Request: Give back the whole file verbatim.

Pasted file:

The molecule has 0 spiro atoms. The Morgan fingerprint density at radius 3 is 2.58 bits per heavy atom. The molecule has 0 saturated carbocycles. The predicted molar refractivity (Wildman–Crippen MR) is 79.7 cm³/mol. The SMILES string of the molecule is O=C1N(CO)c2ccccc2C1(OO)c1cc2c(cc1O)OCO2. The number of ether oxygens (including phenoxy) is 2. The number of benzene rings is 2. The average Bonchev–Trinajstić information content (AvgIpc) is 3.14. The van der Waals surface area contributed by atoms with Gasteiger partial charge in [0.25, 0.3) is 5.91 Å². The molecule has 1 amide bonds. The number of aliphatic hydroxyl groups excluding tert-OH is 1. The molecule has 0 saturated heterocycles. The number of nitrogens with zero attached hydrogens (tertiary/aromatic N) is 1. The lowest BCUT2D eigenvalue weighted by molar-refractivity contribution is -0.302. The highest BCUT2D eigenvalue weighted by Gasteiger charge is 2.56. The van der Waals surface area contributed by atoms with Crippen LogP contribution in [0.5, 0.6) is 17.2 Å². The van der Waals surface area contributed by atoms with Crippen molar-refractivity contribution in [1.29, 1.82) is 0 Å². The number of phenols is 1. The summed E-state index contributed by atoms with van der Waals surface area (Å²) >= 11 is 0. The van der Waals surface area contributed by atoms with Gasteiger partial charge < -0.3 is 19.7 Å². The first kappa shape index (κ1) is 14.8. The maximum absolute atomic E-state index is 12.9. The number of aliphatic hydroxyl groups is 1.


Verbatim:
The molecule has 0 spiro atoms. The Morgan fingerprint density at radius 3 is 2.58 bits per heavy atom. The molecule has 0 saturated carbocycles. The predicted molar refractivity (Wildman–Crippen MR) is 79.7 cm³/mol. The SMILES string of the molecule is O=C1N(CO)c2ccccc2C1(OO)c1cc2c(cc1O)OCO2. The number of ether oxygens (including phenoxy) is 2. The number of benzene rings is 2. The average Bonchev–Trinajstić information content (AvgIpc) is 3.14. The van der Waals surface area contributed by atoms with Gasteiger partial charge in [0.25, 0.3) is 5.91 Å². The molecule has 1 amide bonds. The number of aliphatic hydroxyl groups excluding tert-OH is 1. The molecule has 0 saturated heterocycles. The number of nitrogens with zero attached hydrogens (tertiary/aromatic N) is 1. The lowest BCUT2D eigenvalue weighted by molar-refractivity contribution is -0.302. The highest BCUT2D eigenvalue weighted by Gasteiger charge is 2.56. The van der Waals surface area contributed by atoms with Crippen LogP contribution in [0.5, 0.6) is 17.2 Å². The van der Waals surface area contributed by atoms with Crippen molar-refractivity contribution in [1.29, 1.82) is 0 Å². The number of phenols is 1. The summed E-state index contributed by atoms with van der Waals surface area (Å²) >= 11 is 0. The van der Waals surface area contributed by atoms with Gasteiger partial charge < -0.3 is 19.7 Å². The first kappa shape index (κ1) is 14.8. The maximum absolute atomic E-state index is 12.9. The number of aliphatic hydroxyl groups is 1.